What is it?
Postural neck pain occurs from having sustained poor posture and with prolonged activity with incorrect posture. Typically occurs when the neck, shoulders, and upper back are not in correct alignment and uneven strain is placed on certain structures in the neck, such as muscles, ligaments, vertebral joints and discs.
It is often characterised by a pronounced forward head posture, rounded shoulders and upper back, scapular winging, and an increased curve of the neck (lordosis).
Muscles at the front of the shoulder complex become tight and short, whilst muscles in the back become lengthened and weak. In the neck the opposite occurs, with the front neck muscles become weak, and the posterior neck extensor muscles becoming short and tight. This constant pulling and shortening in prolonged positions can strain the posterior back muscles and pull on their attachment points at the spine. Spinal joints and discs can become irritated due to chronic postural adaptions, usually due to the increase compression as the neck is pulled back into extension (increased lordosis) and altered force distributions around the neck during arm and neck movements.
Postural related pain is common in jobs requiring prolonged periods of looking or leaning forewords to look at computer screens, working at bench tops and driving.
Pain and/or tightness is often described as being muscular in nature, and felt across the top of the shoulders, down the scapular, and at the back of the neck. Pain can also be in the form of headaches, or from the cervical spine itself and referring across the shoulders and the upper back. Movement, or change of position often alleviates these symptoms. People often describe the pain as a diffuse ache or soreness and tender when the muscles are palpated.
Treatment has been shown to be most effective when a combined clinical approach is taken. This includes a combination of manual therapy and rehabilitation exercises including; Spinal mobilisation is done to reduce pain, inflammation and associated stiffness of vertebral joints. Neck mobility exercises and stretches will be prescribed to regain normal range of motion of the neck and reduced stiffness. Muscles relaxation techniques, such myofascial release, trigger point therapy, dry needling and neuromuscular techniques to relax tight overactive muscles and repair strained muscles. Postural control and strengthening exercises, focusing on the deep neck muscle endurance and activation and back retractor and scapular stabiliser muscles endurance. Functional training can be completed to correct activation and timing of postural muscles into every day and work related tasks.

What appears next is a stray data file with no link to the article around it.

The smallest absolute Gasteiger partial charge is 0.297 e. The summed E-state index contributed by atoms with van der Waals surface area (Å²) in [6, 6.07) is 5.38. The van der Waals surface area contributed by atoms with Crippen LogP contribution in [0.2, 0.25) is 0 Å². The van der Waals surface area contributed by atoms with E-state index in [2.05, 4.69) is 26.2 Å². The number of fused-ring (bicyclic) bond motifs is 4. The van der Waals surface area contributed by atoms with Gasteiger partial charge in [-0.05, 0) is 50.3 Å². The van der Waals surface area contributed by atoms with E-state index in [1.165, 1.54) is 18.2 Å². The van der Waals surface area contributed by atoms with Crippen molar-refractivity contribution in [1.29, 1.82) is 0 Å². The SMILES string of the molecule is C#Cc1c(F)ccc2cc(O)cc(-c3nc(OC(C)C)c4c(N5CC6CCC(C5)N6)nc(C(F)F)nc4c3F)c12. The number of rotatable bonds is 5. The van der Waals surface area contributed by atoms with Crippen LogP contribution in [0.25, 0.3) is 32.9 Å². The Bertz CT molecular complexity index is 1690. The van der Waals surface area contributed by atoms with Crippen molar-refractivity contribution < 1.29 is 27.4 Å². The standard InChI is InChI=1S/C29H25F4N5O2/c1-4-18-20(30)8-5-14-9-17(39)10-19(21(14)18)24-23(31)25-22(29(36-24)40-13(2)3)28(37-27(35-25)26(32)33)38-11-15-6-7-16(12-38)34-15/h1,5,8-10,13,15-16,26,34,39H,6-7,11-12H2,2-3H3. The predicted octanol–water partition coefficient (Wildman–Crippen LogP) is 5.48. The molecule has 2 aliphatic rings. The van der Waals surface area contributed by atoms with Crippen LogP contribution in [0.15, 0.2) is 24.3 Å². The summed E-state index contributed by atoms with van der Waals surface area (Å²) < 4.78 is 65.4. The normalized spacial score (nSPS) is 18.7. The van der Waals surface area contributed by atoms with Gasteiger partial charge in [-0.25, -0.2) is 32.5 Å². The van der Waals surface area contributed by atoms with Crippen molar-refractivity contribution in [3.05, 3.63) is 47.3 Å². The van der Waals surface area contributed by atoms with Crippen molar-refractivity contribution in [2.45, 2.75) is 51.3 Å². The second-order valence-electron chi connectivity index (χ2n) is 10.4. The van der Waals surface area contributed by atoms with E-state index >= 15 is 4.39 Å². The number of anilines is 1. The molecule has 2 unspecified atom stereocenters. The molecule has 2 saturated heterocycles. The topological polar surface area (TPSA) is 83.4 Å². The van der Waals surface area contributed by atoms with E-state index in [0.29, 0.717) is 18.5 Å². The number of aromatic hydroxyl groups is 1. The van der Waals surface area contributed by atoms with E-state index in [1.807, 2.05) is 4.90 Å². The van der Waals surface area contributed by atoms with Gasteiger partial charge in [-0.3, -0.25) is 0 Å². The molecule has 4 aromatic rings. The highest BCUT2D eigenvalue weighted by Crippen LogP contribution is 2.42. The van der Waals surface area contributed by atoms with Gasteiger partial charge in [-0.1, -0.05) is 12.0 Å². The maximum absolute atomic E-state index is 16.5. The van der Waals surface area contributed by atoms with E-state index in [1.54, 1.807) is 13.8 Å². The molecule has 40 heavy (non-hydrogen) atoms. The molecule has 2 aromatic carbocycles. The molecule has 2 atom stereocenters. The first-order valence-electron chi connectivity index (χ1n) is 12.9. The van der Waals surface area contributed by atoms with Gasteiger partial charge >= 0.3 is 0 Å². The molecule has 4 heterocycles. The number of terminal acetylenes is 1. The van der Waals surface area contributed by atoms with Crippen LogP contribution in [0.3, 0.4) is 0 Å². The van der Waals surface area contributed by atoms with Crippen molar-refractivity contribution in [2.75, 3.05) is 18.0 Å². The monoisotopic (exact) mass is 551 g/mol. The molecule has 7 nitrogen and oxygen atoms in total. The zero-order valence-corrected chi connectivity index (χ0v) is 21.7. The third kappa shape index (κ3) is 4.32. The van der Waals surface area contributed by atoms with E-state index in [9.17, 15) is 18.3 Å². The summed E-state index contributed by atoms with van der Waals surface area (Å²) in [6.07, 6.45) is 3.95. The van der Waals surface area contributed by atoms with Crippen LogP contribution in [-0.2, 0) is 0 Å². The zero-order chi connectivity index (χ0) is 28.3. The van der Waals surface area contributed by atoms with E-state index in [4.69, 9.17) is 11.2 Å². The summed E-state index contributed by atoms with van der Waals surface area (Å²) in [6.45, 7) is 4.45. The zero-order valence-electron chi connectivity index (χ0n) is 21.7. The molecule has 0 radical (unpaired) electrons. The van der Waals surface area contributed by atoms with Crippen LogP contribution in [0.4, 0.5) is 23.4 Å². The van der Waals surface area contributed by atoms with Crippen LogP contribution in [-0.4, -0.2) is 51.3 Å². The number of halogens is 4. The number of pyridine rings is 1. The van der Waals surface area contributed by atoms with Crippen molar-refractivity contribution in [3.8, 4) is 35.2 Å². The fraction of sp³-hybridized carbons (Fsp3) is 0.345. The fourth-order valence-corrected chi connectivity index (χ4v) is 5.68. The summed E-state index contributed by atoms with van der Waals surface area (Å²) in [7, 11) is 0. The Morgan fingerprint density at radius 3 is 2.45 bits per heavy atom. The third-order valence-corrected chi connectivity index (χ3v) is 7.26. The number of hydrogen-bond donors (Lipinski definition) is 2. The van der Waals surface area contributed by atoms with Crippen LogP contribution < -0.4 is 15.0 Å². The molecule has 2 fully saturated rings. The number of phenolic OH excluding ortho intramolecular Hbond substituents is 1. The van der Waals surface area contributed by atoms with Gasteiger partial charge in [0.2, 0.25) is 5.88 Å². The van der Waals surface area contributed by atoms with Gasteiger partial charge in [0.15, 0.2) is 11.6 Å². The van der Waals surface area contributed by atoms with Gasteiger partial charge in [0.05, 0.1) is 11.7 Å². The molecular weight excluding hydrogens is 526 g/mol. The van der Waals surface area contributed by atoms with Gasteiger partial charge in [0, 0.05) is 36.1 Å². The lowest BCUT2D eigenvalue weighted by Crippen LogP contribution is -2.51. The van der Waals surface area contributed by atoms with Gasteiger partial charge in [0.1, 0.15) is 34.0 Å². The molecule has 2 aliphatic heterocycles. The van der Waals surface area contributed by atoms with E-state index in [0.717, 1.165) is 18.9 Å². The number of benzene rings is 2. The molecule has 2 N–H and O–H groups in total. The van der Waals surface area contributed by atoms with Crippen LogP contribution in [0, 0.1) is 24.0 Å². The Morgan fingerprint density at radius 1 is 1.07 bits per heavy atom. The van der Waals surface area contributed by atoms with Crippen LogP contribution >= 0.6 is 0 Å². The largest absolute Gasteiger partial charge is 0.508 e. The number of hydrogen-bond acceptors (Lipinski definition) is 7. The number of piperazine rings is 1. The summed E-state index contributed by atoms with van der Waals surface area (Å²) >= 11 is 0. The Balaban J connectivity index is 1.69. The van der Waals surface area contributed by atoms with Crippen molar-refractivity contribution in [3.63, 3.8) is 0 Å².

Also increased tension or stress can often cause bad posture and overactivity of some muscles around the neck, which is why relaxation techniques can be implemented to help with this. Use and postural cues and ergonomic aids, such as a supportive chair, elevated computer monitor, visual markers, and reminder notifications also have been show to help with postural neck pain.
If you suffer from postural neck or upper back pain book an appointment with one of our Physiotherapists to help alleviate your symptoms and devise an individualised rehabilitation program.